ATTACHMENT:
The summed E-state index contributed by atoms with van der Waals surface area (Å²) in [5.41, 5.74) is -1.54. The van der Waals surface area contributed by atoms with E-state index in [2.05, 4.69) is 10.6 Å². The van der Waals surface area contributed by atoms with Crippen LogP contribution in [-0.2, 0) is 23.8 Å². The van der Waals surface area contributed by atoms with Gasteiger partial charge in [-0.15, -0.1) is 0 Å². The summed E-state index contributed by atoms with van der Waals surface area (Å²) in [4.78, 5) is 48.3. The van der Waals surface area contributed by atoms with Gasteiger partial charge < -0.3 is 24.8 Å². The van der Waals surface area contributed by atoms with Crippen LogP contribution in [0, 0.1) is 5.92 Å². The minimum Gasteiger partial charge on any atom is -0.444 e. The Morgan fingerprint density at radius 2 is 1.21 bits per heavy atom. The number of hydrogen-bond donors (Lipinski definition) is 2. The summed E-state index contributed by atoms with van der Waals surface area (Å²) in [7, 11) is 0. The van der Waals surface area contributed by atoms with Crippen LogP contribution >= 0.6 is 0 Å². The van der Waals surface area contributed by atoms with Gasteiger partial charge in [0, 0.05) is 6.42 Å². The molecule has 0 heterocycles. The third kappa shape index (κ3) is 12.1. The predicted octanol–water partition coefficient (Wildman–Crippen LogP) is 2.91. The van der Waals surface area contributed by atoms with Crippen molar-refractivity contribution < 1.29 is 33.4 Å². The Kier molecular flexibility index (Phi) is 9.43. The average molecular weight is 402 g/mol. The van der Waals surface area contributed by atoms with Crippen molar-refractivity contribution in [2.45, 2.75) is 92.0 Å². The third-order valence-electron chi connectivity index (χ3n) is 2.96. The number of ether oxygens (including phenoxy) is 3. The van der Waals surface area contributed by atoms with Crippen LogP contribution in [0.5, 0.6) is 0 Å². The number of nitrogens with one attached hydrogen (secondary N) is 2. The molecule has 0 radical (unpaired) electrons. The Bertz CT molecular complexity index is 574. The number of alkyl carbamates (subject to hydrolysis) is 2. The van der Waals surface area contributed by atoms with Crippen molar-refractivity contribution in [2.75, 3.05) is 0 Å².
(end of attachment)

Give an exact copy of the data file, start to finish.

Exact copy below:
The summed E-state index contributed by atoms with van der Waals surface area (Å²) in [5.41, 5.74) is -1.54. The van der Waals surface area contributed by atoms with E-state index in [2.05, 4.69) is 10.6 Å². The van der Waals surface area contributed by atoms with Crippen LogP contribution in [-0.2, 0) is 23.8 Å². The van der Waals surface area contributed by atoms with Gasteiger partial charge in [-0.15, -0.1) is 0 Å². The summed E-state index contributed by atoms with van der Waals surface area (Å²) in [4.78, 5) is 48.3. The van der Waals surface area contributed by atoms with Gasteiger partial charge < -0.3 is 24.8 Å². The van der Waals surface area contributed by atoms with Crippen LogP contribution in [0, 0.1) is 5.92 Å². The minimum Gasteiger partial charge on any atom is -0.444 e. The Morgan fingerprint density at radius 2 is 1.21 bits per heavy atom. The number of hydrogen-bond donors (Lipinski definition) is 2. The summed E-state index contributed by atoms with van der Waals surface area (Å²) in [7, 11) is 0. The van der Waals surface area contributed by atoms with Crippen LogP contribution >= 0.6 is 0 Å². The van der Waals surface area contributed by atoms with Gasteiger partial charge in [0, 0.05) is 6.42 Å². The molecule has 0 heterocycles. The third kappa shape index (κ3) is 12.1. The predicted octanol–water partition coefficient (Wildman–Crippen LogP) is 2.91. The van der Waals surface area contributed by atoms with Crippen molar-refractivity contribution < 1.29 is 33.4 Å². The Kier molecular flexibility index (Phi) is 9.43. The average molecular weight is 402 g/mol. The van der Waals surface area contributed by atoms with Crippen molar-refractivity contribution in [2.45, 2.75) is 92.0 Å². The third-order valence-electron chi connectivity index (χ3n) is 2.96. The number of ether oxygens (including phenoxy) is 3. The van der Waals surface area contributed by atoms with Crippen LogP contribution in [0.5, 0.6) is 0 Å². The number of nitrogens with one attached hydrogen (secondary N) is 2. The molecule has 0 radical (unpaired) electrons. The Bertz CT molecular complexity index is 574. The number of alkyl carbamates (subject to hydrolysis) is 2. The van der Waals surface area contributed by atoms with Crippen molar-refractivity contribution in [2.75, 3.05) is 0 Å².